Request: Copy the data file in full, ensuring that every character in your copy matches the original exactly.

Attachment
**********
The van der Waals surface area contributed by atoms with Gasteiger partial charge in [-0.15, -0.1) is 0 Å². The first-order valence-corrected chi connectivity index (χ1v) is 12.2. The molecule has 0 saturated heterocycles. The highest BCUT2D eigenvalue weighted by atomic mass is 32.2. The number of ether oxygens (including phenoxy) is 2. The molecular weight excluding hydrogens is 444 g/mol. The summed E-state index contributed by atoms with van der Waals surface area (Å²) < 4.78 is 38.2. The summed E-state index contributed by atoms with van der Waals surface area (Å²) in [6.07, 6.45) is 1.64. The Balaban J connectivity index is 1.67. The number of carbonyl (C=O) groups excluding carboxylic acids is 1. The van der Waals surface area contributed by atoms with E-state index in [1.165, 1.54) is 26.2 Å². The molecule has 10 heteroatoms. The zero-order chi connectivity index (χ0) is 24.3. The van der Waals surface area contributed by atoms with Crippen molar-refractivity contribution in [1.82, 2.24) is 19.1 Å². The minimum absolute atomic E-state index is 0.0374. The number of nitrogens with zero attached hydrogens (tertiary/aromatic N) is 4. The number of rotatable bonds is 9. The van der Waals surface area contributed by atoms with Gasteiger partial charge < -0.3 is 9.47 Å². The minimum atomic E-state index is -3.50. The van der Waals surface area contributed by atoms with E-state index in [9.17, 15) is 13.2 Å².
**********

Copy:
The van der Waals surface area contributed by atoms with Gasteiger partial charge in [-0.15, -0.1) is 0 Å². The first-order valence-corrected chi connectivity index (χ1v) is 12.2. The molecule has 0 saturated heterocycles. The highest BCUT2D eigenvalue weighted by atomic mass is 32.2. The number of ether oxygens (including phenoxy) is 2. The molecular weight excluding hydrogens is 444 g/mol. The summed E-state index contributed by atoms with van der Waals surface area (Å²) < 4.78 is 38.2. The summed E-state index contributed by atoms with van der Waals surface area (Å²) in [6.07, 6.45) is 1.64. The Balaban J connectivity index is 1.67. The number of carbonyl (C=O) groups excluding carboxylic acids is 1. The van der Waals surface area contributed by atoms with E-state index in [1.165, 1.54) is 26.2 Å². The molecule has 10 heteroatoms. The zero-order chi connectivity index (χ0) is 24.3. The van der Waals surface area contributed by atoms with Crippen molar-refractivity contribution in [1.82, 2.24) is 19.1 Å². The minimum absolute atomic E-state index is 0.0374. The number of nitrogens with zero attached hydrogens (tertiary/aromatic N) is 4. The number of rotatable bonds is 9. The van der Waals surface area contributed by atoms with Gasteiger partial charge < -0.3 is 9.47 Å². The minimum atomic E-state index is -3.50. The van der Waals surface area contributed by atoms with E-state index in [9.17, 15) is 13.2 Å².